Getting acquainted with the geography of the earth, people, and habitats
November 16, 2019 11:38 AM   Subscribe

Happy (almost belated) Geography Awareness Week, from the U.S. Census and National Geographic Society, who have promoted this, the third week in November for decades, since Reagan's presidential proclamation in 1987. For younger explorers, National Geographic has resources for grades K-12, and the National Education Association has resources for Grades K-5, Grades 6-8, and Grades 9-12. And a happy belated GIS Day, from Esri, who has first established in 1999, which provides an international forum for users of geographic information systems technology to demonstrate real-world applications that are making a difference in our society. GIS Geography has some ideas for how to celebrate GIS.
posted by filthy light thief (8 comments total) 14 users marked this as a favorite

I used to do the National Geographic quiz every day. There's so much of the world I know nothing about - and so many geography terms I still don't know. (Hi, barchan!)

This is great - thanks for posting this, filthy light thief!
posted by kristi at 1:04 PM on November 16, 2019 [4 favorites]

an international forum for users of geographic information systems technology to demonstrate real-world applications locking users into proprietary ESRI workflows

ftfy. ESRI may have some cool technology, but they make Oracle look like amateurs in the lock-in business.
posted by scruss at 3:11 PM on November 16, 2019 [4 favorites]

If you'd like to play with GIS software without giving ESRI a big pile of money, try out QGIS.
posted by zamboni at 3:13 PM on November 16, 2019 [2 favorites]

I am aware of geography.
posted by atoxyl at 3:23 PM on November 16, 2019

I adore geography, had National Geographic maps lining my walls growing up, even aced a political geography quest by filling in every country on a blank political map of the world, but even so just yesterday still got to experience the delight of being gobsmacked by it.

Been reading a few novels set in northern Europe, and popped open Google maps to place some towns and…holy shit!  How did I never notice that 1:   Copenhagen's on an island.  2:  It's practically inside Sweden it's so close.  And 3:   How the hell did I never notice that Denmark almost completely stoppers up the Baltic?  Noticing stuff like this has a way of making multiple lightbulbs go off.  Suddenly a whole lot of Scandinavian history and rivalries just leapt into much closer focus, just because a bit of geography snapped into place in my own mental model.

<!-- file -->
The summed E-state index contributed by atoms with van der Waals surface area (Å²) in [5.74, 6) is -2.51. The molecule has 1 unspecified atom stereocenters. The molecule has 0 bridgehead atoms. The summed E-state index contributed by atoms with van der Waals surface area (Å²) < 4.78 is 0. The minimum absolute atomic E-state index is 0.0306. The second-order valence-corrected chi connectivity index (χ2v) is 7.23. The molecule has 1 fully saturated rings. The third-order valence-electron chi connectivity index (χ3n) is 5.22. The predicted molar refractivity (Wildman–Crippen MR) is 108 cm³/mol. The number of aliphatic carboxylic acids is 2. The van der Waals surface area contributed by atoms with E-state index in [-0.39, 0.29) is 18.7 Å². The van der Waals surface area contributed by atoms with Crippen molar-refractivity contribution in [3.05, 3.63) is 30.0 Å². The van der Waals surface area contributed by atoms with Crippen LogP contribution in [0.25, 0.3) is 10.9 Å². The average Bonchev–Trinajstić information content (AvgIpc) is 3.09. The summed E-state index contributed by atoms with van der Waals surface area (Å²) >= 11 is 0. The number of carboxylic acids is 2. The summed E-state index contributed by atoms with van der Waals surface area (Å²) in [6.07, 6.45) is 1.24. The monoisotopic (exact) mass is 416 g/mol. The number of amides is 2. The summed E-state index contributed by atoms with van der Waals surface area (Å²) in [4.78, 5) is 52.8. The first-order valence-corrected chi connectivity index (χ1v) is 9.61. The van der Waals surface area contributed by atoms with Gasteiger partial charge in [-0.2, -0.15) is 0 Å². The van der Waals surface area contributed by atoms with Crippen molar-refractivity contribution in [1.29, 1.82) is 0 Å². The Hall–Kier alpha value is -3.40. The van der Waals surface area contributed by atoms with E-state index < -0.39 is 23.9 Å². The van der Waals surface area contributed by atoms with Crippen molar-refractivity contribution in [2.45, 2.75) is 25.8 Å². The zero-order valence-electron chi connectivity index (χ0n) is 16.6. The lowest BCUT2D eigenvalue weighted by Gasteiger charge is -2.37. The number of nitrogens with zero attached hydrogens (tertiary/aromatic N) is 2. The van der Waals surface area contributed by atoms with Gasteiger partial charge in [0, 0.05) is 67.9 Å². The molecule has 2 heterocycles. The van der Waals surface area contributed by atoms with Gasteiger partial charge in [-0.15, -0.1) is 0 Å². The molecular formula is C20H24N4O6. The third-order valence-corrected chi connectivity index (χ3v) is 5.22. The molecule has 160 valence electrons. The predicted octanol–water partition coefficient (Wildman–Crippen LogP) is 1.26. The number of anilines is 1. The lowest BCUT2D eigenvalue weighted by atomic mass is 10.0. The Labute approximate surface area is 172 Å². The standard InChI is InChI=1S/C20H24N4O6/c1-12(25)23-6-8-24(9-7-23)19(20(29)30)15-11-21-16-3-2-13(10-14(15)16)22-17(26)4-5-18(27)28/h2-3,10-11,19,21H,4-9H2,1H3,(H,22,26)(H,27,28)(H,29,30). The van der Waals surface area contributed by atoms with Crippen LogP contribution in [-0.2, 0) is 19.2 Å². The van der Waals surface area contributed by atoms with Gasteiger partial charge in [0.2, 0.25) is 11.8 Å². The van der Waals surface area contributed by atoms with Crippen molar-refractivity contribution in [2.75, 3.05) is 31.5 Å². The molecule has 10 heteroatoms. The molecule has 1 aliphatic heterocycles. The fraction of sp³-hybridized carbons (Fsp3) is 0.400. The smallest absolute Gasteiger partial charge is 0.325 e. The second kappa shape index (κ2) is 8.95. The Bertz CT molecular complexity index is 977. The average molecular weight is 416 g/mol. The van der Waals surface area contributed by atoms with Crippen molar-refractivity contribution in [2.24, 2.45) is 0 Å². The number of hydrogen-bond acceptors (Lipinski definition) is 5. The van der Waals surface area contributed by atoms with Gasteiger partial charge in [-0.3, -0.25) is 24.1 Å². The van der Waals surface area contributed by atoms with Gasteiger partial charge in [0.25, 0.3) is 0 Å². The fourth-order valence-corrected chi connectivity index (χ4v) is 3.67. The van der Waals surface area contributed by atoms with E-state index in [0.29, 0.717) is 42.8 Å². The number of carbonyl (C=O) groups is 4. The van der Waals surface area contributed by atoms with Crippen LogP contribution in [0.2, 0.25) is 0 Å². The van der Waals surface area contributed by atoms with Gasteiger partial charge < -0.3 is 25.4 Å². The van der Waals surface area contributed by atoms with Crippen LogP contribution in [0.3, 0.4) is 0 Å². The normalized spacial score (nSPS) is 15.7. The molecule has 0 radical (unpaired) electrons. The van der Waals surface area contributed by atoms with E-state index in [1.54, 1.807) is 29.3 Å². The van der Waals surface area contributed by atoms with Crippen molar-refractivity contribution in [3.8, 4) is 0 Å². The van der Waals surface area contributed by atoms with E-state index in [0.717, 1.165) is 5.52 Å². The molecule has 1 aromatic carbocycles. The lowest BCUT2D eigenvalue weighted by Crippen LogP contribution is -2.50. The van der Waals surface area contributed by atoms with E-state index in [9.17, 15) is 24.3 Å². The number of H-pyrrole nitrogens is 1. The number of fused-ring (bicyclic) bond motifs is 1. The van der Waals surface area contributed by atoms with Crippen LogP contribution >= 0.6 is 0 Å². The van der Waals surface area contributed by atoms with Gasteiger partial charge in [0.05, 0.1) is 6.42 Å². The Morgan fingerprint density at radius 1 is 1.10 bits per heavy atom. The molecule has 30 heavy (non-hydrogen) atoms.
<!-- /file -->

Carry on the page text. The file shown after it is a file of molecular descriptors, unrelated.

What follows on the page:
I was absolutely delighted to discover this little personal blind spot being illuminated.  It's like watching the face of a friend from the UK when I'm trying to explain just how empty the U.S. is and I point out that the entirety of the UK, Northern Ireland included, would fit inside Oregon.  Or when you notice that all of South America is East of Chicago.   Or when you point out to an American that Montana is nearly as wide as Texas.  Or when you notice that warm and sunny Spain is about the same latitude as New England.  It's just as fun to feel that light go off as it is to watch it.

Man I love that feeling, and I love seeing it in others. This little planet's got so many interesting nooks and crannies.
posted by los pantalones del muerte at 4:37 PM on November 16, 2019 [11 favorites]

Great post. One of the least shitty proclamations of the Reagan years. I suppose it's unsurprising that ESRI and NatGeo both remain pretty problematic entities (incidentally, NatGeo just laid off a bunch of staff after being acquired by Big Mouse).

Better GIS tools and bigger datasets haven't always made for more interesting uses or more nuanced maps, and better production values combined with multi-platform media wars have made NatGeo far less interesting intellectually.

On a different note I really want to say something about how virtual maps on our phones have fundamentally changed our understanding of our surroundings, but it needs more fleshing out than I'm currently able to muster.
posted by aspersioncast at 6:02 PM on November 16, 2019 [2 favorites]

Man I love that feeling, and I love seeing it in others.

One of my personal favorites for eliciting this reaction is one of the graphics that superimposes Australia on a map of the contiguous US. You want to talk big and empty, that's a great illustration.
posted by EvaDestruction at 5:10 AM on November 17, 2019

I don't care that my workplace is celebrating GIS Day a week late, because there's gona be cake and unspecified other free food. This makes it a major holiday on my calendar, above Halloween and Presidents' Day for sure.
posted by asperity at 8:35 AM on November 17, 2019

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